by Nele Neuhaus
My rating: 4 of 5 stars
Reviewed for Amazon under the Amazon Vine Voice Program
With Snow White Must Die (Minotaur Books 2013), Nele Neuhaus shows the reading world that he can spin a tale steeped in small town politics, local culture, European geography, and that places the reader at the epicenter of a grisly mystery. Does that sound easy? It’s not, proven by how many failed authors litter the literary highway. If Neuhaus keeps writing like this, she won’t have to worry about failing.
This is the tale of a double murder where a high school boy is found guilty and sentenced to ten years in prison. While he served his time, the small town that had nurtured and protected him for twenty years drove his parents out of business and treated them as pariah–despite that he never confessed to the crime, didn’t remember doing it, and the bodies were never found. The story begins with his return when it becomes clear someone is not only unhappy he is back and afraid of the truths that might still come out. This mystery is a rich interweaving of setting and story. The taste and scent of European village life permeates everything and the characters provide a window on a world most of us will never experience.
Although the book nicely wraps readers into the drama of a high school wonder boy who falls from grace, is convicted of murder, and returns home to try to restart his life after paying his societal dues, there were a few bumps along the way:
- Despite the sensational name, it doesn’t encapsulate the story. Yes, there is a character nicknamed ‘Snow White’, but she’s dead. No one runs through the plot figuring out how to kill her. In fact, the story unravels why she did die. Since publishers name novels, I wonder what Neuhaus originally called this one–Why Did Snow White Die? or Tobias Must Die. Granted, neither of those has the sensationalism of the current title.
- I found it hard to believe Tobias would have a second black out just in time for another girl to disappear. When it happened, I figured someone was causing him to black out, but no, it was coincidence. Hmm…
- the last 25% of the story bogs down in drama that doesn’t move the plot forward. I ended up skimming chunks of the late chapters without missing anything. What Neuhaus thought to be tension-building was actually pace-stalling.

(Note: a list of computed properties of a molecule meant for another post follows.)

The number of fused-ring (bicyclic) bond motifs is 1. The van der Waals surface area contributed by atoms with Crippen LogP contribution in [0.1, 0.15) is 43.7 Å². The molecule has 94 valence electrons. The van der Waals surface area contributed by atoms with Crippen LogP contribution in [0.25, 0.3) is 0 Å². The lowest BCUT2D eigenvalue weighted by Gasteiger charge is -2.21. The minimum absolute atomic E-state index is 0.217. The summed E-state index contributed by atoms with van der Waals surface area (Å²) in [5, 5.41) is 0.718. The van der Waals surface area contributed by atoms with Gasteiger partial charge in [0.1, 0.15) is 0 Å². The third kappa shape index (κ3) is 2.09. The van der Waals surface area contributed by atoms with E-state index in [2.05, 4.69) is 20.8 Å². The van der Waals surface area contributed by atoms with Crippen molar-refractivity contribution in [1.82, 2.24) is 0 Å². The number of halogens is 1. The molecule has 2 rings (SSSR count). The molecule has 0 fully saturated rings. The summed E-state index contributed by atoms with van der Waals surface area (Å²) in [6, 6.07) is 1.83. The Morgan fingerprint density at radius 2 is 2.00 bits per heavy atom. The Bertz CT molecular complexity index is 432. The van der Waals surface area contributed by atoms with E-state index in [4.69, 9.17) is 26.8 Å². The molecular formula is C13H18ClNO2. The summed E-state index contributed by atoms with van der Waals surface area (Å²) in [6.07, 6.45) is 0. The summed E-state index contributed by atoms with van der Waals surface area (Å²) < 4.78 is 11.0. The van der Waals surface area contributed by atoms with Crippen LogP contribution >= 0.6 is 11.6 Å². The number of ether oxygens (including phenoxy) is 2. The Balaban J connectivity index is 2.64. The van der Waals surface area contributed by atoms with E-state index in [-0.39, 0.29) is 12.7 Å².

- the book never ended. Every time it reached a natural conclusion, something else popped up.
- Why is it set four years in the past? Is this intended for some reason that isn’t explained or did it take four years to get the book from the author’s computer to my early-reader hands? If the latter, that’s frightening for would-be writers and one measure why publishers have difficulty competing with Indies.
These are likely new author issues. What can’t be argued is that Neuhaus is a talented, expressive writer who knows how to tell a story and is the reason I gave it four stars. I look forward to more of her work.
Jacqui Murray is the author of the popular Building a Midshipman, the story of her daughter’s journey from high school to United States Naval Academy. She is webmaster for six blogs, an Amazon Vine Voice book reviewer, a columnist for Examiner.com and TeachHUB, Editorial Review Board member for Journal for Computing Teachers, Cisco guest blog,Technology in Education featured blogger, IMS tech expert, and a bi-weekly contributor to Today’s Author. In her free time, she is the editor of a K-8 technology curriculum, K-8 keyboard curriculum, K-8 Digital Citizenship curriculum, and creator of technology training books for how to integrate technology in education. Currently, she’s editing a thriller that should be out to publishers next summer. Contact Jacqui at her writing office or her tech lab, Ask a Tech Teacher.